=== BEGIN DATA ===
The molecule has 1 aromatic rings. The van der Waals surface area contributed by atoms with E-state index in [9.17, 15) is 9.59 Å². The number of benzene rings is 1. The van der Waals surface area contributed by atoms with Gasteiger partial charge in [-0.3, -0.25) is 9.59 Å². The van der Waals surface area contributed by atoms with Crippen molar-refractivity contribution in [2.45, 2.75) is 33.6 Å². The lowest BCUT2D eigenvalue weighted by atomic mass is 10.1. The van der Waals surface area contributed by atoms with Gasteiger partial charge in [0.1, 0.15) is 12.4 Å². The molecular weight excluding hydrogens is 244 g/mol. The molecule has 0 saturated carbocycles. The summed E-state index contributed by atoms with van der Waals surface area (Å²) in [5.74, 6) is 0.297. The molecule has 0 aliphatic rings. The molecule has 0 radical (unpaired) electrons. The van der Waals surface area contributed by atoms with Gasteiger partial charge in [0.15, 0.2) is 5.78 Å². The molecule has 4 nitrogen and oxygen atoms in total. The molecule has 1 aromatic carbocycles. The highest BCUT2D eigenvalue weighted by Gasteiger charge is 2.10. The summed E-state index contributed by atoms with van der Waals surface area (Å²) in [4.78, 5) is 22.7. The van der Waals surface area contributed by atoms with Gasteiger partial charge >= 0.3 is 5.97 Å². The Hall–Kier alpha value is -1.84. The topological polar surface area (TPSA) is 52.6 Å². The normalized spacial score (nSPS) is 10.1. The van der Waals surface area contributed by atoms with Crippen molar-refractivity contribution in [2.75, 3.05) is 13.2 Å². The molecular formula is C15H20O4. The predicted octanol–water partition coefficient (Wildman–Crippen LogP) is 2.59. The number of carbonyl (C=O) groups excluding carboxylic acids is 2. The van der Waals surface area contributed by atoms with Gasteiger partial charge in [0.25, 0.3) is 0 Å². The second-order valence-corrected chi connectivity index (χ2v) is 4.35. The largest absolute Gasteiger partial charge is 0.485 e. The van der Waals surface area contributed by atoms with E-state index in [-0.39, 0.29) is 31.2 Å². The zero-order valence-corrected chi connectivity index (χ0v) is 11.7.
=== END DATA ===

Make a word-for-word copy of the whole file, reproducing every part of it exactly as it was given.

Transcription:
The molecule has 1 aromatic rings. The van der Waals surface area contributed by atoms with E-state index in [9.17, 15) is 9.59 Å². The number of benzene rings is 1. The van der Waals surface area contributed by atoms with Gasteiger partial charge in [-0.3, -0.25) is 9.59 Å². The van der Waals surface area contributed by atoms with Crippen molar-refractivity contribution in [2.45, 2.75) is 33.6 Å². The lowest BCUT2D eigenvalue weighted by atomic mass is 10.1. The van der Waals surface area contributed by atoms with Gasteiger partial charge in [0.1, 0.15) is 12.4 Å². The molecular weight excluding hydrogens is 244 g/mol. The molecule has 0 saturated carbocycles. The summed E-state index contributed by atoms with van der Waals surface area (Å²) in [5.74, 6) is 0.297. The molecule has 0 aliphatic rings. The molecule has 0 radical (unpaired) electrons. The van der Waals surface area contributed by atoms with Gasteiger partial charge in [0.15, 0.2) is 5.78 Å². The molecule has 4 nitrogen and oxygen atoms in total. The molecule has 1 aromatic carbocycles. The highest BCUT2D eigenvalue weighted by Gasteiger charge is 2.10. The summed E-state index contributed by atoms with van der Waals surface area (Å²) in [4.78, 5) is 22.7. The van der Waals surface area contributed by atoms with Gasteiger partial charge >= 0.3 is 5.97 Å². The Hall–Kier alpha value is -1.84. The topological polar surface area (TPSA) is 52.6 Å². The normalized spacial score (nSPS) is 10.1. The van der Waals surface area contributed by atoms with Crippen molar-refractivity contribution in [2.75, 3.05) is 13.2 Å². The molecular formula is C15H20O4. The predicted octanol–water partition coefficient (Wildman–Crippen LogP) is 2.59. The number of carbonyl (C=O) groups excluding carboxylic acids is 2. The van der Waals surface area contributed by atoms with Gasteiger partial charge in [0.25, 0.3) is 0 Å². The second-order valence-corrected chi connectivity index (χ2v) is 4.35. The largest absolute Gasteiger partial charge is 0.485 e. The van der Waals surface area contributed by atoms with E-state index in [-0.39, 0.29) is 31.2 Å². The zero-order valence-corrected chi connectivity index (χ0v) is 11.7.